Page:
I use a vertical smoker that stays around 225-250, my jerky is cut into 1/8 thick strips and I never have to smoke it for more than 90 minutes, most batches are just a little over an hour and I only flip them once. Even at lower temps 165-190 it should not take 3 or 4 hours, use your eyes and fingers to see if it's done.

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  • Amazing. I use this recipe all the time and it gets rave reviews. brown sugar will dissolve better than the honey and make it a little bit sweeter as it does have a kick to it. If you burned it using this recipe, then you probably should just stick to hot dogs. | Aug 22, 2018

    I like to set my electric smoker 175 instead of the 165. I leave the vent all the way open if you're putting any type of water or apple juice or beer in the pan so the moisture escapes since you're trying to dehydrate it anyhow.

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  • Chelsea | Sep 3, 2018

    I add jalapeños to my batch and I loved the flavor all together. Smoked it for 4 hours and it was perfect

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  • A.K. | Dec 28, 2018

    Been using this recipe for over a year now. Even have the owner of an establishment in the British Virgin islands that wants me to start sending jerky to him to sell down there using this recipe. Everything depends on your cut of meat. Whether you use flank steak sirloin tip eye of round and the thickness of it.4 hours is a good starting point but a little on the high end. Start monitoring it around two hours or so. Leave your vent open if you put liquid in there as it will take longer.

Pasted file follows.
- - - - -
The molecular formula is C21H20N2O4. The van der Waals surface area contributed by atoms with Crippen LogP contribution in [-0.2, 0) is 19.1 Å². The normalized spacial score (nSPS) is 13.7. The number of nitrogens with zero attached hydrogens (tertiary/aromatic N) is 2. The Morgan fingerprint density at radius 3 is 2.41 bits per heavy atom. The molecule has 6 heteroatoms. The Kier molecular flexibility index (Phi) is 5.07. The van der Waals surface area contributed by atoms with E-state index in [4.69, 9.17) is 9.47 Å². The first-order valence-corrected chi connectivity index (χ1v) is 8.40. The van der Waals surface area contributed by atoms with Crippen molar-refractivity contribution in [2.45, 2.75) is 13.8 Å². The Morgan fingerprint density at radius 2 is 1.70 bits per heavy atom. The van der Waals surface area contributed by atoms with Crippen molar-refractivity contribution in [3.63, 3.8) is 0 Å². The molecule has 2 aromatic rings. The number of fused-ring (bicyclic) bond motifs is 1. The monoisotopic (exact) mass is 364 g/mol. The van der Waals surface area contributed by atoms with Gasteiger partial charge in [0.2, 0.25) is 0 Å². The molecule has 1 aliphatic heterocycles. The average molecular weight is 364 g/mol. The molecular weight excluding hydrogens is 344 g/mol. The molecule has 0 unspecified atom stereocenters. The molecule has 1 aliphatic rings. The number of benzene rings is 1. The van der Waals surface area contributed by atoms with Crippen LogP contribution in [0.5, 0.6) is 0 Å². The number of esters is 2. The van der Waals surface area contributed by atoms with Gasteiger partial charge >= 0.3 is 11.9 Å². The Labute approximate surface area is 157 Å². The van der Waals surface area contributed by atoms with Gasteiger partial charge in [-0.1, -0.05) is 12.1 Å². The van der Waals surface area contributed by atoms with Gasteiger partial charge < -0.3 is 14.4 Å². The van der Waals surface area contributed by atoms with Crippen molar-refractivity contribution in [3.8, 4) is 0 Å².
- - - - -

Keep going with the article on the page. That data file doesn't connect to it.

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  • Edl | Dec 30, 2018

    I use High Mountain jerky seasoning from Academy, perfect blend of season and cure. If your smokin long and slow, cure is recommended. My deer jerky comes out great at 185 degrees for 3 hrs on Masterbuilt electric smoker. After 2 hrs I continue to check it.

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  • eagle23z | Jan 2, 2019

    Everything was delish. I followed the recipe exactly, adding my own pepper flakes for extra spiciness. I just got my smoker and this was the first thing I tried, 1 for 1 so far.

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  • JR | Jan 21, 2019

    For the inexperienced your cook time shall vary based on ambient temp. I use a Traeger Timberline so I can monitor my temps closer. Time also depends on the thickness of your jerky. I’ve always had cook time vary between 4-6hrs. After 2hrs I tend to check my smoker every hour. When it looks close I will check on it more often. Some pieces will also get done quicker so I just pull those as needed. I store them in a cold oven to dry on a cookie sheet.

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  • SmokeU | May 16, 2019

    @Hpyfrog1 How do you burn jerky at 165 degrees? Not possible. I'm thinking it was running hot and also might have had a lot of sugar in the marinade.

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  • Digital Smoker | Jul 9, 2019

    Tried jerky with my older gas smoker but was very hard to control temperature. Just got a new digital smoker so if you do not succeed try again! What’s the best cut of steak to use?

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    • Char-Broil | Jul 15, 2019

      Here's a great article on the Best Cuts of Beef for smoking - Enjoy